Another legal marijuana bill passes another committee

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A bill to legalize the sale of recreational marijuana has passed another key legislative the committee. It’s the second committee to pass a legal marijuana bill in the past two weeks.

Two weeks ago, a bill to license legal marijuana sellers passed the General Law Committee. On Monday, another bill to clear the way for legal marijuana passed the Judiciary Committee 21 to 19.

During the debate before the vote, Rep. Doug Dubitsky (R-Canterbury) said, “We’ve had virtually every medical person who’s come to testify before us say this stuff is not good, especially for children.”

But the health aspect of cannabis use is not being considered.

The bill before this committee on Monday includes language that is aimed at righting what many consider to be a past wrong. It would allow people convicted in the past of possession of 1.5 ounces or less of marijuana to petition the Superior Court to have their criminal record removed,  in legal language, expunged. In other words, it would disappear forever. 

Judiciary co-chair Sen. Gary Winfield (D-New Haven) said, “Everybody talks about the tax money, some of this is about public policy we’ve chosen to do in the past and fixing that public policy through this piece of legislation.”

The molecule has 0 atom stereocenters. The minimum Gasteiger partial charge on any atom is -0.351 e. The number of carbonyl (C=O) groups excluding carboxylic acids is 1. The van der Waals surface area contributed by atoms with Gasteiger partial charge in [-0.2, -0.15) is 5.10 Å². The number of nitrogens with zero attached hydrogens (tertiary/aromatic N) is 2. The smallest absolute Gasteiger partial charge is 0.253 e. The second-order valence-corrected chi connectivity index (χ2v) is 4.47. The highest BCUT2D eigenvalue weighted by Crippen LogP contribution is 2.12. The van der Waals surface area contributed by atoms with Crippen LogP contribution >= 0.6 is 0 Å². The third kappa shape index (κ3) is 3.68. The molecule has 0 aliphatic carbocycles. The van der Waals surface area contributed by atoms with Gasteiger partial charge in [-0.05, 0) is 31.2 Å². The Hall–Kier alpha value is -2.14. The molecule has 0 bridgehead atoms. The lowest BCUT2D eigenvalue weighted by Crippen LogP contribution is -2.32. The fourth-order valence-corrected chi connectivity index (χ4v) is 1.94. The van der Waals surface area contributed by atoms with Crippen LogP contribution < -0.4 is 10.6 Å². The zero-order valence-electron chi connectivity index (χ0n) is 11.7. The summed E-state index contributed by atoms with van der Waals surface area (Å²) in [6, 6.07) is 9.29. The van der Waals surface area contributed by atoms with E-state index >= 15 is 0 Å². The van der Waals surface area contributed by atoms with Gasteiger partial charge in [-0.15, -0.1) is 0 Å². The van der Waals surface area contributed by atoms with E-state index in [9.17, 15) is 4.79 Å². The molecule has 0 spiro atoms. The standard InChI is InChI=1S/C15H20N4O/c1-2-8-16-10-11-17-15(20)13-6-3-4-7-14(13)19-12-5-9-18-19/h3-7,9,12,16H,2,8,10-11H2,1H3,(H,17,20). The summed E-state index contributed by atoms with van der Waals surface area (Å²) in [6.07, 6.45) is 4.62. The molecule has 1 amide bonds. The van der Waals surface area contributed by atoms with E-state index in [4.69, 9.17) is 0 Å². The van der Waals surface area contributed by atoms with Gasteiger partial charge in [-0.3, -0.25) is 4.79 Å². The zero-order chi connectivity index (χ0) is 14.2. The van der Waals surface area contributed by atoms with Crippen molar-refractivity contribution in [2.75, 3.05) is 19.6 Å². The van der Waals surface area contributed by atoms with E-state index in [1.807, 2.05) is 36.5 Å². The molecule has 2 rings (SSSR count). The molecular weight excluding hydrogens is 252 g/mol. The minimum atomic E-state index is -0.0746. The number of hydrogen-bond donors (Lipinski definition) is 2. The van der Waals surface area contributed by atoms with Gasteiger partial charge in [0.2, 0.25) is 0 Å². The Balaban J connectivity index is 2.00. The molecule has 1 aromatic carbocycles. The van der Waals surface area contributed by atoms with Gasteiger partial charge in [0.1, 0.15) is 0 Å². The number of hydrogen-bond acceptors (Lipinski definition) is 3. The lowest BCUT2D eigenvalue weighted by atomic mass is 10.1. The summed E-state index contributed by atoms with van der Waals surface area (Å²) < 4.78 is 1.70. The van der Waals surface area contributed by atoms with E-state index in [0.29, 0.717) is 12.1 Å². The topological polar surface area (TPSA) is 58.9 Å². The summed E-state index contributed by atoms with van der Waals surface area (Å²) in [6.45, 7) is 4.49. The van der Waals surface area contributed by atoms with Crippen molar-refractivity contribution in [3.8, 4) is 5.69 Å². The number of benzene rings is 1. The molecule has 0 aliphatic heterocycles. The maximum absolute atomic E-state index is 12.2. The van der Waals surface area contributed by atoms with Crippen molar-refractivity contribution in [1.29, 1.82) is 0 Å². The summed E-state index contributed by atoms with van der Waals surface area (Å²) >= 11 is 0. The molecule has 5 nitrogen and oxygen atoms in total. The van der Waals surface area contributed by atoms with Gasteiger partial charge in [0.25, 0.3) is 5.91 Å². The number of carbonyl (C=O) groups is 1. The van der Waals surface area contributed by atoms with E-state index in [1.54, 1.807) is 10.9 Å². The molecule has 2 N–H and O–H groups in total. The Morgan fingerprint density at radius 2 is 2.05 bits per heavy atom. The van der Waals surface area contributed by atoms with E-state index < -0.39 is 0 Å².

Related Content: Lamont still confident marijuana will become legal in Connecticut

Legislators from the urban areas in the state have made it clear that they will not vote for legalizing recreational marijuana when the final vote comes unless this provision is included. 

Judiciary Committee member Sen. Doug McCrory (D-Hartford) added, “If we’re going to move forward with any type of legalization of cannabis, expungement of records has to be the first stepping stone in that process.”

But many lawmakers that are completely opposed to legalizing cannabis said they are sympathetic to the idea of scrubbing criminal records for possession of small amounts. 

House Minority Leader Rep. Vin Candelora (R-North Branford) said, “The expungement issue is really a separate issue from the legalization piece. We shouldn’t be punishing people who might have had a marijuana conviction. We should be looking at that to make sure that they could recover in society and become employed.”

The third step in this process will come before another committee; The Finance, Revenue and Bonding Committee would have to decide what the tax rate on legal marijuana would be. That would likely happen later this month.

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